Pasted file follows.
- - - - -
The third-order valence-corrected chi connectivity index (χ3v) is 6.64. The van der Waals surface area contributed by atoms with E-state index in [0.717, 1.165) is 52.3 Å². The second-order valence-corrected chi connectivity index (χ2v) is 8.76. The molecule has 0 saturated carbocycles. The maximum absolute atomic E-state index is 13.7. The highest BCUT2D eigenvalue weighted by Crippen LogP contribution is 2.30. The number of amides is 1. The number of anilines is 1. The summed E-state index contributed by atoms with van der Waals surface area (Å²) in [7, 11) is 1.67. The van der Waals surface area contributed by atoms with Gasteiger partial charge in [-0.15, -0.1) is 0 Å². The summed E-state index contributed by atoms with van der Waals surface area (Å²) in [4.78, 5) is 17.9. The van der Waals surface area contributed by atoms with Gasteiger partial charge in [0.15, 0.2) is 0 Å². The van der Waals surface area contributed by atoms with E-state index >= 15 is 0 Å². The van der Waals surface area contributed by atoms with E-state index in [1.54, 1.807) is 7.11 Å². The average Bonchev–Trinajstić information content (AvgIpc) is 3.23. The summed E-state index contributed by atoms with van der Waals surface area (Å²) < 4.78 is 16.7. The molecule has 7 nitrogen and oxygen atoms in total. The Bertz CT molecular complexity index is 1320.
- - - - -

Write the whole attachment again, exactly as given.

The third-order valence-corrected chi connectivity index (χ3v) is 6.64. The van der Waals surface area contributed by atoms with E-state index in [0.717, 1.165) is 52.3 Å². The second-order valence-corrected chi connectivity index (χ2v) is 8.76. The molecule has 0 saturated carbocycles. The maximum absolute atomic E-state index is 13.7. The highest BCUT2D eigenvalue weighted by Crippen LogP contribution is 2.30. The number of amides is 1. The number of anilines is 1. The summed E-state index contributed by atoms with van der Waals surface area (Å²) in [7, 11) is 1.67. The van der Waals surface area contributed by atoms with Gasteiger partial charge in [-0.15, -0.1) is 0 Å². The summed E-state index contributed by atoms with van der Waals surface area (Å²) in [4.78, 5) is 17.9. The van der Waals surface area contributed by atoms with Gasteiger partial charge in [0.15, 0.2) is 0 Å². The van der Waals surface area contributed by atoms with E-state index >= 15 is 0 Å². The van der Waals surface area contributed by atoms with E-state index in [1.54, 1.807) is 7.11 Å². The average Bonchev–Trinajstić information content (AvgIpc) is 3.23. The summed E-state index contributed by atoms with van der Waals surface area (Å²) < 4.78 is 16.7. The molecule has 7 nitrogen and oxygen atoms in total. The Bertz CT molecular complexity index is 1320.